World Bank demographic and country characteristic statistics identify 16 small landlocked countries that are similar to Lesotho. Ng and Yeats attempt to determine what useful policy information can be derived from the recent trade performance of these "comparators." Among questions they pose are whether the trade profiles of the comparators suggest potentially promising export ventures for Lesotho, do they indicate directions for a geographic diversification of trade, or do they suggest products in which Lesotho might acquire a comparative advantage. The authors also use U.S. partner country statistics to evaluate Lesotho's export performance in this major market. The U.S. data indicate Lesotho lost competitive export shares for about three-quarters of its major clothing products during the late 1990s. The data show these losses were primarily to the North America Free Trade Agreement (NAFTA) countries in the Caribbean. Lesotho was competing on basically equal terms and did not fare well. But it is generally held that the most efficient clothing exporters are in the Far East and not Latin America. Lesotho's difficulties in competing with the latter have worrisome implications for its ability to compete with East Asian exporters when the Multifiber Arrangement is phased out. The comparative advantage profiles of the landlocked comparator countries suggest Lesotho's options for a greatly needed export diversification may be wider than is assumed. One or more of the comparator countries developed a comparative advantage in 110 four-digit SITC (non-clothing) manufactures which are generally labor-intensive in production. Many of these goods should also be suitable for production and export by Lesotho. International production sharing often involves the importation and further assembly of components in developing countries. This activity can significantly broaden the range of new products in which a country can diversify. Statistics show many landlocked comparator countries have moved into component assembly operations, and it appears this activity could contribute to Lesotho's export diversification and industrialization. But the quality problems associated with Lesotho's trade statistics makes it impossible to determine the extent to which local production sharing is occurring. A special effort is needed to tabulate reliable statistics on Lesotho's current involvement in this activity. Finally, the authors attempt to determine how the commercial policy environment in Lesotho compares with that in other countries. Policymakers previously had difficulty in addressing this issue, but several recent efforts to compile comprehensive cross-country indices of the quality of governance and commercial policies now provide relevant information. These statistics suggest domestic commercial policies make Lesotho relatively less attractive to foreign investment than many other developing countries. Less than 20 percent of all Latin American countries have a domestic commercial environment judged to be inferior to that in Lesotho, while the corresponding share for East Asia is under 30 percent. Overall, almost 70 percent of all developing countries appear to pursue commercial policies that make them as, or more, attractive to foreign investment than Lesotho. This paper--a product of Trade, Development Research Group--was prepared for the background study of Lesotho Diagnostic Trade Integration Study in summer 2002.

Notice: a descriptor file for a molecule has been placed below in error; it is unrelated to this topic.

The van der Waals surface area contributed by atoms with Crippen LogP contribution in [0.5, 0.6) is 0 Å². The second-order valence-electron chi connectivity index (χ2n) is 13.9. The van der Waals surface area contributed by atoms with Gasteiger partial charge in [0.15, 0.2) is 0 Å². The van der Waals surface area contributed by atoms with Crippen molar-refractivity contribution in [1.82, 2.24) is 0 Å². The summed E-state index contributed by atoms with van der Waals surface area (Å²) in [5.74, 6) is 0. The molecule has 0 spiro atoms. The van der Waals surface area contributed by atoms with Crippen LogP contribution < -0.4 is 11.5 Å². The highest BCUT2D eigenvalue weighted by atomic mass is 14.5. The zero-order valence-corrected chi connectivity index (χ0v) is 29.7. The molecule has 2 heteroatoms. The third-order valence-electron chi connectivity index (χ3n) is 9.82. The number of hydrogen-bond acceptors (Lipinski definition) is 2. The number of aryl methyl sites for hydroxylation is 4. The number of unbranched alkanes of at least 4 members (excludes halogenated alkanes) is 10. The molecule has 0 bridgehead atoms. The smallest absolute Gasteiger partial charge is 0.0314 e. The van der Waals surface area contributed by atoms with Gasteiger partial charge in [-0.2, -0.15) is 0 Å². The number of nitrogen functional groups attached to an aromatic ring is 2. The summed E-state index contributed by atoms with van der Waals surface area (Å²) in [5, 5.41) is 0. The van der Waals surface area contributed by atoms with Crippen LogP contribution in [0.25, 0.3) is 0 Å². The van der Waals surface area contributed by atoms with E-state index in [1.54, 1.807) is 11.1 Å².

February 1997 Do the discriminatory trade barriers applied in regional trade arrangements encourage high-cost imports from member countries at the expense of lower-cost goods from nonmembers? In discussions about regional trade arrangements (RTAs), one concern has been whether the discriminatory trade barriers applied in RTAs encourage high-cost imports from member countries at the expense of lower-cost goods from nonmembers. But evaluations of the impact of RTAs have been hampered by a lack of appropriate empirical procedures for assessing their influence on the level and direction of trade. Yeats employs a new index for analyzing the static trade effects of an RTA. He examines changes in the regional orientation of exports and shows how this information can be employed in connection with the revealed comparative advantage (RCA) index to identify apparent inefficiencies in trade patterns. He applies the approach to statistics on Mercosur countries' exports to determine if recent trade is evolving along lines current compatible with these countries' current comparative advantage. He does not comment on the many other possible effects of RTAs, such as benefits from political cooperation, enhancing the credibility of reform strategies, or dynamic gains from trade. Nor does he focus directly on changes in trade with nonmembers, changes that accelerated rapidly because of the 1988-91 liberalization of trade in Mercosur countries. Thus the paper does not address the net welfare effects of trade creation and diversion relative to the 1988 trade policies of member countries. The results show the most dynamic (fast-growing) products in Mercosur's intra-trade generally are capital-intensive goods in which members have not displayed a strong export performance in outside markets. Neither the RCA indices nor statistics about factor proportions indicate that Mercosur has a comparative advantage in those products. The evidence suggests that Mercosur's own trade barriers are responsible for these trade changes. Most-favored-nation tariffs on the fast-growing products are above the average for all imports and provide Mercosur members with significant preferences. These findings constitute evidence of the potential adverse effects of regional trade arrangements on members and on third countries, as judged by the variance in their trade patterns from what current comparative advantage would predict. Although there are other possible standards, the counterfactual comparison used is an equivalent degree of liberalization on a nondiscriminatory basis. Given the recent proliferation of RTAs, they highlight the need for further empirical research on the domestic and international effects of these arrangements, to better assess the pros and cons of regionalism. This paper - a product of the International Trade Division, International Economics Department - is part of a larger effort in the department to study regionalism and development.